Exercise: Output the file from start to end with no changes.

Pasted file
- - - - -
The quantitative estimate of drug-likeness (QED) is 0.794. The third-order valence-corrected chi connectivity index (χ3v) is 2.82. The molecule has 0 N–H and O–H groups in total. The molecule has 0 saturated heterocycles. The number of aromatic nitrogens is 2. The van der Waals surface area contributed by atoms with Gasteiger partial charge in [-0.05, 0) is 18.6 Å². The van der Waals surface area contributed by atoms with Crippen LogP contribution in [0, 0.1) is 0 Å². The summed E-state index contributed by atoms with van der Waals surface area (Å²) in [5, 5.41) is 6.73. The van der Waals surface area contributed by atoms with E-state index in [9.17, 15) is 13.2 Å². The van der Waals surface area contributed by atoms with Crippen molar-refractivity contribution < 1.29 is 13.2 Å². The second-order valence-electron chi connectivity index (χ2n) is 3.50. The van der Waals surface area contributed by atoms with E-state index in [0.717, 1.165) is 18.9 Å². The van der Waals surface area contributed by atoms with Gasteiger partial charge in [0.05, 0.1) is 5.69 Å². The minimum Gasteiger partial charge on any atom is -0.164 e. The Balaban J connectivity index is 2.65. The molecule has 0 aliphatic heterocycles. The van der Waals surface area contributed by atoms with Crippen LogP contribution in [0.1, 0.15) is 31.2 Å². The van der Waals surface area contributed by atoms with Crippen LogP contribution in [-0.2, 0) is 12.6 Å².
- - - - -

The quantitative estimate of drug-likeness (QED) is 0.794. The third-order valence-corrected chi connectivity index (χ3v) is 2.82. The molecule has 0 N–H and O–H groups in total. The molecule has 0 saturated heterocycles. The number of aromatic nitrogens is 2. The van der Waals surface area contributed by atoms with Gasteiger partial charge in [-0.05, 0) is 18.6 Å². The van der Waals surface area contributed by atoms with Crippen LogP contribution in [0, 0.1) is 0 Å². The summed E-state index contributed by atoms with van der Waals surface area (Å²) in [5, 5.41) is 6.73. The van der Waals surface area contributed by atoms with E-state index in [9.17, 15) is 13.2 Å². The van der Waals surface area contributed by atoms with Crippen molar-refractivity contribution < 1.29 is 13.2 Å². The second-order valence-electron chi connectivity index (χ2n) is 3.50. The van der Waals surface area contributed by atoms with E-state index in [0.717, 1.165) is 18.9 Å². The van der Waals surface area contributed by atoms with Gasteiger partial charge in [0.05, 0.1) is 5.69 Å². The minimum Gasteiger partial charge on any atom is -0.164 e. The Balaban J connectivity index is 2.65. The molecule has 0 aliphatic heterocycles. The van der Waals surface area contributed by atoms with Crippen LogP contribution in [0.1, 0.15) is 31.2 Å². The van der Waals surface area contributed by atoms with Crippen LogP contribution in [-0.2, 0) is 12.6 Å².